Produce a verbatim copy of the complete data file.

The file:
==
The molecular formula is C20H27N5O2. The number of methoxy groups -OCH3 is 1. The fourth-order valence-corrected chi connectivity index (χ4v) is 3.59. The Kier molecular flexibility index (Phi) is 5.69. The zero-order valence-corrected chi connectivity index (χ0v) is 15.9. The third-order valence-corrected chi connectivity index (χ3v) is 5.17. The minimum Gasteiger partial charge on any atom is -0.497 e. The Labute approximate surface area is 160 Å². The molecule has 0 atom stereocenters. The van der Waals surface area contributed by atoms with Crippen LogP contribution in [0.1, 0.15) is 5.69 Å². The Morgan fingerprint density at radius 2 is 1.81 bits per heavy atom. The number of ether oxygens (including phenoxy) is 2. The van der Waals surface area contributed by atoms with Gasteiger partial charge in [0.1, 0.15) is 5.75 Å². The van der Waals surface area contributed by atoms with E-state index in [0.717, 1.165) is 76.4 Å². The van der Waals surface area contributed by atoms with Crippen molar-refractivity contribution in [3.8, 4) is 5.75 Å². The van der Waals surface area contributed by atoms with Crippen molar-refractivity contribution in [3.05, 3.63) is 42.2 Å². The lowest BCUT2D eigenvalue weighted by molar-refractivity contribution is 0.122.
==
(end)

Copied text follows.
The molecular formula is C20H27N5O2. The number of methoxy groups -OCH3 is 1. The fourth-order valence-corrected chi connectivity index (χ4v) is 3.59. The Kier molecular flexibility index (Phi) is 5.69. The zero-order valence-corrected chi connectivity index (χ0v) is 15.9. The third-order valence-corrected chi connectivity index (χ3v) is 5.17. The minimum Gasteiger partial charge on any atom is -0.497 e. The Labute approximate surface area is 160 Å². The molecule has 0 atom stereocenters. The van der Waals surface area contributed by atoms with Crippen LogP contribution in [0.1, 0.15) is 5.69 Å². The Morgan fingerprint density at radius 2 is 1.81 bits per heavy atom. The number of ether oxygens (including phenoxy) is 2. The van der Waals surface area contributed by atoms with Gasteiger partial charge in [0.1, 0.15) is 5.75 Å². The van der Waals surface area contributed by atoms with E-state index in [0.717, 1.165) is 76.4 Å². The van der Waals surface area contributed by atoms with Crippen molar-refractivity contribution in [3.8, 4) is 5.75 Å². The van der Waals surface area contributed by atoms with Crippen molar-refractivity contribution in [3.05, 3.63) is 42.2 Å². The lowest BCUT2D eigenvalue weighted by molar-refractivity contribution is 0.122.